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The Social CRM and Enterprise 2.0 Experience Continuum


Posted by on February 4, 2010

I’m a big fan of the work that Esteban Kolsky has been doing with Social CRM and he recently stated that he is going to be branching over towards the Enterprise 2.0 space.  Social CRM and Enterprise 2.0 efforts need to work in conjunction with one another and that’s what this whole post is about.  Dion Hinchliffe recently wrote an article stating that Social CRM is Ground Zero for Enterprise 2.0 and I couldn’t agree more.  This is why I have been working with Esteban Kolsky on thinking through some of these ideas and developing frameworks around them.  Esteban and I are working on a Social CRM presentation that I’m going to deliver for the New Communications Forum towards the end of April, which should be quite interesting.  The idea of the Experience Continuum is taken from one of Esteban’s older posts; we just worked together on designing the new visual for it which I am going to go through and explain.

I’m sure Esteban can do a much better job of covering the details and concepts behind this but I’ll provide an overview.  The key to this framework is to understand that the process between SCRM and E2.0 is never ending and that they both integrate into one another.  The feedback and the knowledge that is obtained from SCRM is then fed back into the enterprise to be acted upon.  Once action is taken, the customers once again provide feedback and so the process continues.  This never ending sharing of information and customer empowerment is what is referred to as the experience continuum.

Let’s briefly identify the four key areas within the continuum, keeping in mind that the same structure exists for both internal E2.0 and external SCRM efforts.

Business function

  • This refers to who is going to take the specific action and receive the information.  Will this be handled by the customer service team or by the marketing/PR team?

Rules

  • Every business function has its own set of rules and governance for how various initiatives are to be approached and executed.  For example, Comcast uses their customer service team to front end their social media efforts.  If there are any issues that cannot be covered by their team, they get ticketed and forwarded to the correct team in the correct department.  Having a set of rules and processes in place is a necessity.  Keep in mind that the set of rules also applies to what goes on internally within the enterprise.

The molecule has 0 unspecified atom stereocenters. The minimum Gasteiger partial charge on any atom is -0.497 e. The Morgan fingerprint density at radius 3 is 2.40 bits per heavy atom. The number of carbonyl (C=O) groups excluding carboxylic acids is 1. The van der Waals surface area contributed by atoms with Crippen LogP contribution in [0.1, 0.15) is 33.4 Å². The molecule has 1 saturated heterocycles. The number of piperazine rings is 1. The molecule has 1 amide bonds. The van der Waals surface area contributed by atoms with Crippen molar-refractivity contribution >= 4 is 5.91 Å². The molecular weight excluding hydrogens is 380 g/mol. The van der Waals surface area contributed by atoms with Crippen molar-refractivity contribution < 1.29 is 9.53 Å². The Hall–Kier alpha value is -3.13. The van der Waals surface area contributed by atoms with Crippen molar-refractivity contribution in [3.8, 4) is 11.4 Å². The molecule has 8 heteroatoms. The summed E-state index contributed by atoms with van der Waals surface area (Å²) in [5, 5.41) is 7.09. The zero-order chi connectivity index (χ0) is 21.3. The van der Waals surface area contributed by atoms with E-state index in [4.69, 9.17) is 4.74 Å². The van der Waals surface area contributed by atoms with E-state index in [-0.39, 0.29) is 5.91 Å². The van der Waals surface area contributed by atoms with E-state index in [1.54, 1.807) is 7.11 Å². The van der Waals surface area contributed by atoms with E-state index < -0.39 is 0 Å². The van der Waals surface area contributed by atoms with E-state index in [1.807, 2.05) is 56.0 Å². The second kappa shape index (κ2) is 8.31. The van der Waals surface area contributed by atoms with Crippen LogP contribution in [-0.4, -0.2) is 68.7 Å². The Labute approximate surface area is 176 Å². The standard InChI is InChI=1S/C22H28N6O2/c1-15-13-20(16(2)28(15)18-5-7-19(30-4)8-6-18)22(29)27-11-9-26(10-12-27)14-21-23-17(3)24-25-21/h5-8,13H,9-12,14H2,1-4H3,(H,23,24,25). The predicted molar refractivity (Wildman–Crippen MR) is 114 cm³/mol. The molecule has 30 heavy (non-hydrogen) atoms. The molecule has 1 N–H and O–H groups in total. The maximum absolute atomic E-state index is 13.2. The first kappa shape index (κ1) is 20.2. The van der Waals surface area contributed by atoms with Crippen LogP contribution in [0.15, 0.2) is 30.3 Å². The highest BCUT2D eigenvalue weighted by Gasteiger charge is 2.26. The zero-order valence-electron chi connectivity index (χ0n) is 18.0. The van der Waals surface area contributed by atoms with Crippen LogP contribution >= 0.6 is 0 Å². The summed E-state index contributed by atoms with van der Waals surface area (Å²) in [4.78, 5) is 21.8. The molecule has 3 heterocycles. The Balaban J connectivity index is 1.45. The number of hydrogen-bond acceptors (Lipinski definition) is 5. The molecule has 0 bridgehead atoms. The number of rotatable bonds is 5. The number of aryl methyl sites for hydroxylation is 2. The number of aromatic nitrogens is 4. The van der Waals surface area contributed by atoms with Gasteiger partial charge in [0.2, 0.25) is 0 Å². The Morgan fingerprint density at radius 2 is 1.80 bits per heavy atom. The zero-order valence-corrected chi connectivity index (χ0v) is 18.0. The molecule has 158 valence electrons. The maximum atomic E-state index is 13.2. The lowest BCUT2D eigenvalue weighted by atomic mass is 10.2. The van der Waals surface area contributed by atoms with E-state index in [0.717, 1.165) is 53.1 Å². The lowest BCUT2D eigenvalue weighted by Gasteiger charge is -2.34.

Channel

  • This is the method of communication and execution.  How is the response/action going to be handled and through what channels?

Community

  • This is the final process that actually deals with execution and community interaction.  Again, this can be the external community of users or the internal community of employees and stakeholders.

As I mentioned above, this is a basic high level overview of the Experience Continuum.  I’ll let Esteban get into more detail and will perhaps update this post with his notes, but for now I’m curious to hear  your thoughts and ideas.  Please feel free to poke holes, analyze, and critique all of the above and we will make changes that make sense.

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  • http://twitter.com/JWilfong Jeff Wilfong

    Very helpful graphic! Thanks Jacob

    It would be helpful to somehow figure in intellectual property in this. Meaning, employees create on the outside of their organizations, with their own time. Is this external Social CRM or does the employee have the right to personal spaces. It would be interesting to somehow figure in employees, vendors, customers, and the business users into this graphic without it getting needlessly complicated. Good work.

  • http://twitter.com/JWilfong Jeff Wilfong

    Very helpful graphic! Thanks Jacob

    It would be helpful to somehow figure in intellectual property in this. Meaning, employees create on the outside of their organizations, with their own time. Is this external Social CRM or does the employee have the right to personal spaces. It would be interesting to somehow figure in employees, vendors, customers, and the business users into this graphic without it getting needlessly complicated. Good work.